Monday, March 24, 2008

Metadata and you

Why should photographers always put metadata attached to their digital images? Because a.) you should anyway and b.) it tells anyone where the image is from and what the precise usage is. Most art buyers/art producers and photo editors know that the metadata is attached to the image. It's as simple as pulling up the file info. But why don't more photographers attach metadata?

There's a great article all about metadata in ASMP's fall 2007 bulletin - Basic Metadata: A Photographer's Best Friend. In this digital age it's important and critical. Most digital cameras record the technical info but in post-production photographers should embed the personal aspects of that image with copyright, contact info, client, usage, etc. The usage is particularly important. Clients are always looking to use the imagery for all sorts of print and web use. The agency that does the print work is not necessarily the same that does the web. So if the client passes the image to the web agency the information should be attached to the image to notify if they can even use it for the web and if so, when does it expire. It would be great if there were one digital asset librarian trafficking and being responsible for the image. But as we all know from the time of the image capture to the actual production, it passes through many hands.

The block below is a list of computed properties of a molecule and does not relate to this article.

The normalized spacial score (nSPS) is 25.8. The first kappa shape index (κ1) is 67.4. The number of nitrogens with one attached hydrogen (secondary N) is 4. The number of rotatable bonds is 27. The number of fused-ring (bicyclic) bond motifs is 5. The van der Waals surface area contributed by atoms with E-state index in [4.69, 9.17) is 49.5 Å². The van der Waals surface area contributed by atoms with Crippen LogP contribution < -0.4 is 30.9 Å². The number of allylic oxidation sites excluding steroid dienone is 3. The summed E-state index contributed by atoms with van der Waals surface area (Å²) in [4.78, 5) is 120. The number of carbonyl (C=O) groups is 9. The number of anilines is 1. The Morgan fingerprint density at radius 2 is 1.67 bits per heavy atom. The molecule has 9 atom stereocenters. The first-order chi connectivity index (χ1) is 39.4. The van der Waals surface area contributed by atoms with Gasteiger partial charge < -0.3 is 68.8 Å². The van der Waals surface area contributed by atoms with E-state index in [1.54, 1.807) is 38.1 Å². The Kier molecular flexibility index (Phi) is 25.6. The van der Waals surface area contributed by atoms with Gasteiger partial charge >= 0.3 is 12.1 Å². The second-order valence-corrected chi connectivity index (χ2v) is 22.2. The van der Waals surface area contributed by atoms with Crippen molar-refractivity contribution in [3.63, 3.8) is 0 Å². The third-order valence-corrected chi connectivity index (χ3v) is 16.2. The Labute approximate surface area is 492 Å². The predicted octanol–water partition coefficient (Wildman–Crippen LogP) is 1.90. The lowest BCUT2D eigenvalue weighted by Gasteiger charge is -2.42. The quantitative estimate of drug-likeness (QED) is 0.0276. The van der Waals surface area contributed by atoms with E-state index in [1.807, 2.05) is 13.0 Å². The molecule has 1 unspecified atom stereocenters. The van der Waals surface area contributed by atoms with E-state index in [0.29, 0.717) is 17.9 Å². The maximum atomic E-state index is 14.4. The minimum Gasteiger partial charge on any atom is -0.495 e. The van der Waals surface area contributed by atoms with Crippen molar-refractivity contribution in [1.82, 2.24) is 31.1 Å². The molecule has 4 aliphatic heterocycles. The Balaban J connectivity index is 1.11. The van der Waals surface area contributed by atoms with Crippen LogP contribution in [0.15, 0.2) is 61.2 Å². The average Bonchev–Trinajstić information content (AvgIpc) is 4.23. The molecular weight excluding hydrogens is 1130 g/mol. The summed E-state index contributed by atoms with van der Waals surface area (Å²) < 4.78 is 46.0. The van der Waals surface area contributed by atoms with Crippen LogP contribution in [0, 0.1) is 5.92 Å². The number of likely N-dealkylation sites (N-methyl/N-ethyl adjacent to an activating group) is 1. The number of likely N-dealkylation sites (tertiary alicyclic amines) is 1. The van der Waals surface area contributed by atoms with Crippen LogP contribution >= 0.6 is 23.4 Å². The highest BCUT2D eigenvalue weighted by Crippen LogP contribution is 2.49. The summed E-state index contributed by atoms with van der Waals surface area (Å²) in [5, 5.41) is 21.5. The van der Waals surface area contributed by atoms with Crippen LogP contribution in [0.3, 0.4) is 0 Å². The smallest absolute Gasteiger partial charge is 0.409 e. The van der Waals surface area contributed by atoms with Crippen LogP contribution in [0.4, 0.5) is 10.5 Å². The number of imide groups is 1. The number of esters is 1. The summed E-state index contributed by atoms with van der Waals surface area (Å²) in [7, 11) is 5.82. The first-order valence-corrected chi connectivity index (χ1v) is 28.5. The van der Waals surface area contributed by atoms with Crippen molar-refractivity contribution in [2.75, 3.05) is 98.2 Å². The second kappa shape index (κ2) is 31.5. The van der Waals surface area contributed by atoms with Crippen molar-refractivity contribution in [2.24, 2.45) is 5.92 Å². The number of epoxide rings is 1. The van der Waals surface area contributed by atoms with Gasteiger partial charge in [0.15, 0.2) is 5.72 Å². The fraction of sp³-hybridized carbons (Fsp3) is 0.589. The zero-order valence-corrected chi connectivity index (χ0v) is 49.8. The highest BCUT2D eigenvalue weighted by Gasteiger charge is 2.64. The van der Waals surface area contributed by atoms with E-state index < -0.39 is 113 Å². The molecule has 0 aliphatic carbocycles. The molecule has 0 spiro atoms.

The ASMP article points out that there are templates in programs such as Photo Mechanic, Adobe Photoshop, Adobe Lightroom, and Apple's Aperture. I have personally used Adobe Bridge to input the agency's information into the image (info like client, job number, cost, usage, and expiration date). As an art buyer I love when I open up a file and the photographer has tagged everything because that way I know s/he's aware of the usage that was negotiated and can track the image if necessary.

This simple step ensures that all the pertinent information goes with the image through all its travels. Developing a good metadata workflow is like remembering to floss your teeth, it's a good habit to get into.

An exceptionally useful site is the Universal Photographic Digital Imaging Guidelines or UPDIG


KTC said...